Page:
The Impact of Communication Technology on Lying Behavior
Lying is a frequent, and sometimes necessary part of our lives. A study finds that 26% a person’s of overall daily interactions involved some sort of deception (1.6 lies/day on average).
But how does technology impact the number of lies we tell? Researchers asked 30 volunteers to record their daily interactions and lies told during the interactions.
Four modes of communication were investigated:
Phone: 37% of phone calls involved deception.
Face-to-Face: 27% of face-to-face conversations involved deception.
Instant Messaging: 21% of IM conversations involved deception.
Email: 14% of emails involved deception.
Two existing theories fail to explain the difference in lying frequency among technologies.
The Media Richness Theory says that people will lie more if the medium of communication is richer. However, the data contradicts this because lies during phone conversations occur more often than lies in face-to-face communication.
The Social Distance Hypothesis claims the opposite — people prefer to lie when the medium of communication is less rich. This is because it’s more difficult to detect, and because lying makes them nervous. However, this is also contradicted by the results since face-to-face lies occur more so than lies over email.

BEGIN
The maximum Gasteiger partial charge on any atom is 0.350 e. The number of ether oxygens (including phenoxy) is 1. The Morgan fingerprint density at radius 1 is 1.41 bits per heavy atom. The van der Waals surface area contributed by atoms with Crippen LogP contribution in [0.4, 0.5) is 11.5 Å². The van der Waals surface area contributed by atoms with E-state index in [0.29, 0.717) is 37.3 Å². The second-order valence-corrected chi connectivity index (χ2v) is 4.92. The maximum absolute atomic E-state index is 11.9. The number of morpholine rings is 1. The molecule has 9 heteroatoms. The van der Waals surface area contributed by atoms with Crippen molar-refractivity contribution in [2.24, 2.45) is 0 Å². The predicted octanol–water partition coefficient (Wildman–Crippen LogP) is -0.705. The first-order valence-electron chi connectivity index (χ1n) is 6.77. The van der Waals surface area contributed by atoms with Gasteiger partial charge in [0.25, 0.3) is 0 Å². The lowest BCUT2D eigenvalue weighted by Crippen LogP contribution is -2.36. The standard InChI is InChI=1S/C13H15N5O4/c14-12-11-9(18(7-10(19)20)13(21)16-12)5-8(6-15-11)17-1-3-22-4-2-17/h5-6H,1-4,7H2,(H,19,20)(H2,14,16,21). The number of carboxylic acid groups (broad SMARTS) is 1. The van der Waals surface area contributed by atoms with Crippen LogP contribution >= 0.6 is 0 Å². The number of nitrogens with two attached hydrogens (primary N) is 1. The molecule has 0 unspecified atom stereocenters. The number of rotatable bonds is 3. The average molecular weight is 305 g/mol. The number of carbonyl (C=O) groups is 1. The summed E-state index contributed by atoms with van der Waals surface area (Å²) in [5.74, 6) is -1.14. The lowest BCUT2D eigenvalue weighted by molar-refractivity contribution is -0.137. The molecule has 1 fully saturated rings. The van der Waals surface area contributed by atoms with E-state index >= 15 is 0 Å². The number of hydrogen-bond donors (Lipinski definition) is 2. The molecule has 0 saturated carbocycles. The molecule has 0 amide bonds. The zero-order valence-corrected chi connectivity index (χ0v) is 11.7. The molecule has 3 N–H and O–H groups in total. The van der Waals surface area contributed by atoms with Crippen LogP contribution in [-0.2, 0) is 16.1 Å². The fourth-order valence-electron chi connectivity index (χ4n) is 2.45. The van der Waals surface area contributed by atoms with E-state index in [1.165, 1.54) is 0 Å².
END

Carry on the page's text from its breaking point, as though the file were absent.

The paper presents an alternative theory — the amount of lying is affected by whether the medium of communication is asynchronous, recorded, or if the persons are in the same physical location. Phone conversations feature none of the above, so lying is most likely to occur. On the other hand, email is only distributed, so lies happen least frequently over email.
However, aren’t the functions of each medium somewhat different? Email is more likely to be used to make announcements or detailed plans. It would seem that this type of communication is unlikely to contain a lie. Instant messaging is often used for quick exchange of information and so there is also not a lot of room for lying there. The study also mentioned but didn’t take into account the difference in length of communication between mediums, which would likely skew the results. Hence, it would seem that the likelihood of lying is less discrete than suggested by the paper and instead influenced by a wide range of factors.
One other finding from the study is that lies were more likely to be premeditated when over email; this may be somewhat obvious since email is the only asynchronous form of communication investigated, giving the liar more time to perfect the lie.
Hancock, J. T., Thom-Santelli, J., & Ritchie, T. (2004). Deception and Design: The Impact of Communication Technology on Lying Behavior. Proceedings from CHI ’04: Conference on Human Factors in Computing Systems, 129-134. [PDF]